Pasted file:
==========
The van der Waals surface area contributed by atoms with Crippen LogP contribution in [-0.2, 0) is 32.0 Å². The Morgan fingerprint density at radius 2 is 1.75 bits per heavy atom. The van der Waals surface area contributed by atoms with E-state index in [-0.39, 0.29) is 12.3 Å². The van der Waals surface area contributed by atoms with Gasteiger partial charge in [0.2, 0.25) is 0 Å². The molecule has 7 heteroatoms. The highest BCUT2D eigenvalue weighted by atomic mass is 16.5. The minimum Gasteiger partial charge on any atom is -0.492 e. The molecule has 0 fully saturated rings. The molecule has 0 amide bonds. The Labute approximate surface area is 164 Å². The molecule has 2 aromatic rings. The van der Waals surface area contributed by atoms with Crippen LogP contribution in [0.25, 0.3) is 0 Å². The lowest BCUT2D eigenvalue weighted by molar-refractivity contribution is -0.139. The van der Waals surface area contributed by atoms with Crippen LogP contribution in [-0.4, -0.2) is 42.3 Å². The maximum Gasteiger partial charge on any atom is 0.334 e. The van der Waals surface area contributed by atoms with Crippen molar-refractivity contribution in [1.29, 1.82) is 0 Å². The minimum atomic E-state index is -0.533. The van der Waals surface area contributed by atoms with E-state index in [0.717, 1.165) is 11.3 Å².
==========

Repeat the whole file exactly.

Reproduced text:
The van der Waals surface area contributed by atoms with Crippen LogP contribution in [-0.2, 0) is 32.0 Å². The Morgan fingerprint density at radius 2 is 1.75 bits per heavy atom. The van der Waals surface area contributed by atoms with E-state index in [-0.39, 0.29) is 12.3 Å². The van der Waals surface area contributed by atoms with Gasteiger partial charge in [0.2, 0.25) is 0 Å². The molecule has 7 heteroatoms. The highest BCUT2D eigenvalue weighted by atomic mass is 16.5. The minimum Gasteiger partial charge on any atom is -0.492 e. The molecule has 0 fully saturated rings. The molecule has 0 amide bonds. The Labute approximate surface area is 164 Å². The molecule has 2 aromatic rings. The van der Waals surface area contributed by atoms with Crippen LogP contribution in [0.25, 0.3) is 0 Å². The lowest BCUT2D eigenvalue weighted by molar-refractivity contribution is -0.139. The van der Waals surface area contributed by atoms with Crippen LogP contribution in [-0.4, -0.2) is 42.3 Å². The maximum Gasteiger partial charge on any atom is 0.334 e. The van der Waals surface area contributed by atoms with Crippen molar-refractivity contribution in [1.29, 1.82) is 0 Å². The minimum atomic E-state index is -0.533. The van der Waals surface area contributed by atoms with E-state index in [0.717, 1.165) is 11.3 Å².